NEWS that the state of Alabama is again putting its prisoners in chains seems not out of keeping with the times we are now living in. As of this week, gangs of Alabama inmates who are repeat offenders will again be seen chained together out on the state highways, clearing trash and weeds, and being watched over by hounds and stoic law officers cradling shotguns.
The reinstitution of the gangs was supported by Alabama Gov. Fob James and Prison Commissioner Ron Jones ostensibly as a move to save money and deter crime. But it is clearly a symbolic political gesture, an in-your-face response to what many Southerners see as a liberal society overrun with crime and lax or overly tolerant ideas about dealing with criminals. Some 70 percent of Alabamians support the chain gangs. But it should be pointed out that only those age 55 or older can have any remembrance of the presumably golden days of Alabama law and order, when long rows of human beings in striped suits worked the hot and dusty roads.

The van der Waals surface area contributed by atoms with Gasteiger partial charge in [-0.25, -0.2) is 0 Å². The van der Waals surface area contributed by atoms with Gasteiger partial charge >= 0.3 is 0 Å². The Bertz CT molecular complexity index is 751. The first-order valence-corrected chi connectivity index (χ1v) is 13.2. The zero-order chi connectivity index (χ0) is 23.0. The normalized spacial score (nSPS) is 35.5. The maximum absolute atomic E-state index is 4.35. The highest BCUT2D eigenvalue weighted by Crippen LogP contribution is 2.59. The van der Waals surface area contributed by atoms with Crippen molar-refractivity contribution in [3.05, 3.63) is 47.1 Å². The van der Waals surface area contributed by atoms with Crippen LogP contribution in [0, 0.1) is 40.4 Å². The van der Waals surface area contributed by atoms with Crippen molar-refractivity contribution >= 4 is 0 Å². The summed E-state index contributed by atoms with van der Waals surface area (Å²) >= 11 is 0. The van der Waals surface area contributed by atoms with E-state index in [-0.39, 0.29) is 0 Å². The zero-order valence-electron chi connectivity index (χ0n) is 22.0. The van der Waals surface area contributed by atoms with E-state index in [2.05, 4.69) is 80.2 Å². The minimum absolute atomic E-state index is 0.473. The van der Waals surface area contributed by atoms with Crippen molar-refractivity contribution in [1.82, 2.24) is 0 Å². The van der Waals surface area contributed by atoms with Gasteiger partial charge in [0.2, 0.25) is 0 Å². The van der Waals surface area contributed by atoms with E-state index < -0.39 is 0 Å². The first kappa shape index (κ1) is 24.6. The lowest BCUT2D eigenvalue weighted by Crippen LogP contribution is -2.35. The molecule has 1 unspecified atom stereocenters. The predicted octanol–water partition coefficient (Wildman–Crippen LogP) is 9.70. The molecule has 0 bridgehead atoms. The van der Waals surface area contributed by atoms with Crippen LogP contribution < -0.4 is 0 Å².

Human rights groups and liberal alliances of course denounce this graphic new symbol as dehumanizing. But one does not have to oppose putting men in chains out of liberal sentiments. One can oppose it out of Christian sentiments, too.
If a state wants to support work gangs, or the kind of ''tough love'' boot camps that have sprung up to reinforce for prisoners that criminal acts have consequences, that seems at least legitimately in bounds. But there is something about chaining human beings together -- constricting even private movements and forcing prisoners that may hate one another into close proximity -- that crosses an invisible boundary of dignity and personal freedom. It does not dehumanize alone the inmates who shuffle along the highway. It ought to be considered dehumanizing for the residents of Alabama. We have grandparents who as children watched and listened to the clink of chains and instinctively knew it to be wrong. What will the current children of Alabama -- or any state -- be taught by the spectacle of these gangs?
The governor of Alabama admits he does not know if chain gangs deter crime. But he wants to experiment with the idea. Frankly, this seems done not so much to teach a lesson to prisoners -- as it has been done to satisfy angery voters with a tough crackdown. This is a trend no one should welcome.